The long-awaited publication of an official report into anti-Semitism in Labour will mark the “beginning of the end” of a battle in the party against the issue, a veteran MP hopes.
Dame Margaret Hodge said she is “relieved” that the Equality and Human Rights Commission (EHRC) inquiry will be published on Thursday.
The human rights watchdog launched its landmark probe in May 2019 following persistent allegations of anti-Semitism under former leader Jeremy Corbyn.
His successor Sir Keir Starmer has made tackling the issue and rebuilding trust with the Jewish community a top priority of his leadership.
A draft version of the report was sent to Labour in July, as under the Equality Act 2010, the subject of an investigation by the commission must be given at least 28 days in order to make representations of its findings before the final report is released.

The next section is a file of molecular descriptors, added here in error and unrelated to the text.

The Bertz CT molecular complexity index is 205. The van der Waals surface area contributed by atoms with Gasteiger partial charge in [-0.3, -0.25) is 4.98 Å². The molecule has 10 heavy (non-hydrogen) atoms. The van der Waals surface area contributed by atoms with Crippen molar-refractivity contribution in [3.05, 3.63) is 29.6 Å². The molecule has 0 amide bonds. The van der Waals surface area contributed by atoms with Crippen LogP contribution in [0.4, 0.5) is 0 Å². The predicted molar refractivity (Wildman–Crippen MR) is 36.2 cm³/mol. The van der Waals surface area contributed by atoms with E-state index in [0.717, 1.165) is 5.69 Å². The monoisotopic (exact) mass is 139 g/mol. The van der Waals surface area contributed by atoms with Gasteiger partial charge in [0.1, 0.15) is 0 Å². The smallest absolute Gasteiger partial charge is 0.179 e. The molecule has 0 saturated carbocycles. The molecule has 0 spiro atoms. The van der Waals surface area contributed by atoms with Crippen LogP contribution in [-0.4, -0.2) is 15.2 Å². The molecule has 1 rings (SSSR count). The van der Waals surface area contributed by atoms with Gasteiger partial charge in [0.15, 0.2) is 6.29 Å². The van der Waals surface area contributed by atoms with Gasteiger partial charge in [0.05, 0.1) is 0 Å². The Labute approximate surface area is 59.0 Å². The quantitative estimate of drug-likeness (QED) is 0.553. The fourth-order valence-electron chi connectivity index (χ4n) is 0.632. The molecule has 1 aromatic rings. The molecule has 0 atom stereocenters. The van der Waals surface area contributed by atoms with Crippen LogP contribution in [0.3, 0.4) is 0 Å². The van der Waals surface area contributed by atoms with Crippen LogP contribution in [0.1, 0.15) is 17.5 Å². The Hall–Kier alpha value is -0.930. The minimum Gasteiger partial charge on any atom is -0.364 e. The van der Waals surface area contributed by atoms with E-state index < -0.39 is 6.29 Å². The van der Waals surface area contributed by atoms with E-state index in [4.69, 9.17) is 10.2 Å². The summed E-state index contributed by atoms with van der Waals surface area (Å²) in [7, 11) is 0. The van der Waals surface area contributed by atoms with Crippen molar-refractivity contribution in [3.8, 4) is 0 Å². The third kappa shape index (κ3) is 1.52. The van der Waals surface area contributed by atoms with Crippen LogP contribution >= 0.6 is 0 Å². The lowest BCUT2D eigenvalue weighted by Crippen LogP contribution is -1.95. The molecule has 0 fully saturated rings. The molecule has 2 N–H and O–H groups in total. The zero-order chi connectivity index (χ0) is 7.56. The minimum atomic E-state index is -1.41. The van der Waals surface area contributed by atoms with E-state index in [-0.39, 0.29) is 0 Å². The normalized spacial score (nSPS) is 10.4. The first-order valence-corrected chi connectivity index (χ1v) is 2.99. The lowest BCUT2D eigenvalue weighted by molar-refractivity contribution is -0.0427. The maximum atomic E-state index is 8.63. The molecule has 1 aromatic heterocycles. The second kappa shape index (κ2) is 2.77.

The report, which has looked at the party’s disciplinary processes and response to complaints, is due to be published on Thursday morning.
Dame Margaret told the PA news agency: “I am very relieved to finally have a publication date.
“We will have to see what it says but I’m hoping this will be the beginning of the end for those of us who have been fighting anti-Semitism in the Labour Party for five long years.”
It comes after Mr Corbyn’s former aide Karie Murphy insisted that the party removed anti-Semites “more quickly, transparently and effectively than ever before” during his tenure.
She wrote in The Guardian: “As his former chief of staff, I’m proud of that record. It wasn’t easy to deliver – not because Jeremy and our team weren’t absolutely committed to protecting Jewish members and communities. Far from it.
“Every action we took was aimed at creating a process that got anti-Semites out of the Labour party swiftly and fairly.”